Thursday, 9 May 2013

 

 Civil Rights Movement for African-Americans in the 1960's

 
 
 
 
 
The civil rights movement in 1959 and 1960: sit-ins, marches, boycotts and rallies in Montgomery, Ala., Brooklyn, N.Y., and Washington, D.C. The protests in the struggle for rights of African-Americans. The sit-ins at drugstore lunch counters in the south, Jackie Robinson protesting segregation at airports, Lunch Counter controversies and school integration including Banyard Rustin, Martin Luther King Jr. A background of the Civil Rights movement before Martin Luther King's famous "I have a dream" speech. - Integration Report.
 
The African-American Civil Rights Movement were social movements in the United States aimed at outlawing racial discrimination against black Americans and restoring voting rights to them. This article covers the phase of the movement between 1955 and 1968, particularly in the South. The wave of inner city riots from 1964 through 1970 undercut support from the white community. The emergence of the Black Power Movement, which lasted from about 1966 to 1975, challenged the established black leadership for its cooperative attitude and its nonviolence, and instead demanded political and economic self-sufficiency.
The movement was characterized by major campaigns of civil resistance. Between 1955 and 1968, acts of nonviolent protest and civil disobedience produced crisis situations between activists and government authorities. Federal, state, and local governments, businesses, and communities often had to respond immediately to these situations that highlighted the inequities faced by African Americans. Forms of protest and/or civil disobedience included boycotts such as the successful Montgomery Bus Boycott (1955–56) in Alabama; "sit-ins" such as the influential Greensboro sit-ins (1960) in North Carolina; marches, such as the Selma to Montgomery marches (1965) in Alabama; and a wide range of other nonviolent activities.
Noted legislative achievements during this phase of the Civil Rights Movement were passage of Civil Rights Act of 1964, that banned discrimination based on "race, color, religion, or national origin" in employment practices and public accommodations; the Voting Rights Act of 1965, that restored and protected voting rights; the Immigration and Nationality Services Act of 1965, that dramatically opened entry to the U.S. to immigrants other than traditional European groups; and the Fair Housing Act of 1968, that banned discrimination in the sale or rental of housing. African Americans re-entered politics in the South, and across the country young people were inspired to action.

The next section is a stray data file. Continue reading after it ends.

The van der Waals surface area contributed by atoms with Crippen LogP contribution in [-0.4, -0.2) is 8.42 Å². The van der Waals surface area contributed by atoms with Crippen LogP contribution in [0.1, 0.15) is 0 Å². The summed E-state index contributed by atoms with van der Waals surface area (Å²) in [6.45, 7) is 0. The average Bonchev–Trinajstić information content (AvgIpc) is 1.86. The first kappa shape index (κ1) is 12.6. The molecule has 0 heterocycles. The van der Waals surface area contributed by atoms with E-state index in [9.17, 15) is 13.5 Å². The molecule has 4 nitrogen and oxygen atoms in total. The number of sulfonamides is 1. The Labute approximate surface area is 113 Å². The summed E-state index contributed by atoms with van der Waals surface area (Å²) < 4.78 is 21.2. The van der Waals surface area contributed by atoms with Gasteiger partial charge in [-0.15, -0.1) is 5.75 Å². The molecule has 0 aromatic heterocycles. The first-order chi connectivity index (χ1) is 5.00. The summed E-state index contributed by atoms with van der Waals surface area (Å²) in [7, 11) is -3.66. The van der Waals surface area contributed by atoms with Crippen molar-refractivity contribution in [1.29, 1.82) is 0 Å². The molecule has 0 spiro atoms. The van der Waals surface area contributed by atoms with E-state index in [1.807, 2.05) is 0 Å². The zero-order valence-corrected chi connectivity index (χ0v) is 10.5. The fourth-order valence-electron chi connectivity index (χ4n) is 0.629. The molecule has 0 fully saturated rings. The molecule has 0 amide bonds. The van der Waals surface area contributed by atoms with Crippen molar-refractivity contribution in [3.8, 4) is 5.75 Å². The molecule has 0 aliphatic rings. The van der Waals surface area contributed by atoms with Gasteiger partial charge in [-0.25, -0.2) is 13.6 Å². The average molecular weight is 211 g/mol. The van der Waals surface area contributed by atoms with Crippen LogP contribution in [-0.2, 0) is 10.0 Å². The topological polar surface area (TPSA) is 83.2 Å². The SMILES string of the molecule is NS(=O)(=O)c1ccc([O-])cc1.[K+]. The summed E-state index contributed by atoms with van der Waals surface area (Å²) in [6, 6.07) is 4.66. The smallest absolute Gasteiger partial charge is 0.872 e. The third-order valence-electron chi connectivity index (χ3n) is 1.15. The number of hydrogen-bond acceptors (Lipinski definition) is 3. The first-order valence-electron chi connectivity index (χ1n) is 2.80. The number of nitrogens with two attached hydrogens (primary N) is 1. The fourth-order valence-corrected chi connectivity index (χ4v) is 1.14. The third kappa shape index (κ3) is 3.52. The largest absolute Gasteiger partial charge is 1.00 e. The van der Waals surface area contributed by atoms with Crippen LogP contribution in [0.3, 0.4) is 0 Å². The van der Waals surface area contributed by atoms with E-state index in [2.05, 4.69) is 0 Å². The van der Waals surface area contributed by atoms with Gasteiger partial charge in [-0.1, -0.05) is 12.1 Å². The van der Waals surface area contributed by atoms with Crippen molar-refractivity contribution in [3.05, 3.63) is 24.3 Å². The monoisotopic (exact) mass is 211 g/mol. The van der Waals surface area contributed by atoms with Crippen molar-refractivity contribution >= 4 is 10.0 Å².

Dr. Strangelove or: How I learned to stop worrying and love the bomb


Last Wednesday, we were talking about the Cold Wars in class. When the lecturer told us about the hotline, which was usually portrayed as a red telephone (pictured), it reminded me of a film I saw some time ago.

I'm talking about the movie: Dr. Strangelove or: How I Learned to Stop Worrying and Love the Bomb. It is a 1964 black humour film which satirizes the nuclear scare.

According to Wikipedia, "the story concerns an unhinged United States Air Force general who orders a first strike nuclear attack on the Soviet Union. It follows the President of the United States, his advisors, the Joint Chiefs of Staff, and a Royal Air Force (RAF) officer as they try to recall the bombers to prevent a nuclear apocalypse. It separately follows the crew of one B-52 as they try to deliver their payload."


Well, I wanted to share this mythic scene with the rest of the class

It shows the crew trying to deliver the bomb as they experience some technical trouble....




Tuesday, 7 May 2013

The Great Depression- The Road To Rock Bottom 
 
 


As economic collapse takes its toll on America, farmers protest; mortgages are called in by banks; robberies increase dramatically; and in the summer of 1932, the U.S. Army is called in to quell the Veterans' Bonus March on Washington DC.

With rural America in economic ruin, "Pretty Boy" Floyd robbing banks across Oklahoma, and veterans marching to Washington to demand that President Hoover and Congress pay for World War I services, many find hope in Franklin Roosevelt after a landslide presidential victory.

Thursday, 2 May 2013

Roosevelt and the New Deal

Great Depression and World War II, 1929 - 1945 period

 
 



In the summer of 1932, Franklin D. Roosevelt, Governor of New York, was nominated as the presidential candidate of the Democratic Party. In his acceptance speech, Roosevelt addressed the problems of the depression by telling the American people that, "I pledge you, I pledge myself, to a new deal for the American people." In the election that took place in the fall of 1932, Roosevelt won by a landslide.
The New Deal Roosevelt had promised the American people began to take shape immediately after his inauguration in March 1933. Based on the assumption that the power of the federal government was needed to get the country out of the depression, the first days of Roosevelt's administration saw the passage of banking reform laws, emergency relief programs, work relief programs, and agricultural programs. Later, a second New Deal was to evolve; it included union protection programs, the Social Security Act, and programs to aid tenant farmers and migrant workers. Many of the New Deal acts or agencies came to be known by their acronyms. For example, the Works Progress Administration was known as the WPA, while the Civilian Conservation Corps was known as the CCC. Many people remarked that the New Deal programs reminded them of alphabet soup.
By 1939, the New Deal had run its course. In the short term, New Deal programs helped improve the lives of people suffering from the events of the depression. In the long run, New Deal programs set a precedent for the federal government to play a key role in the economic and social affairs of the nation.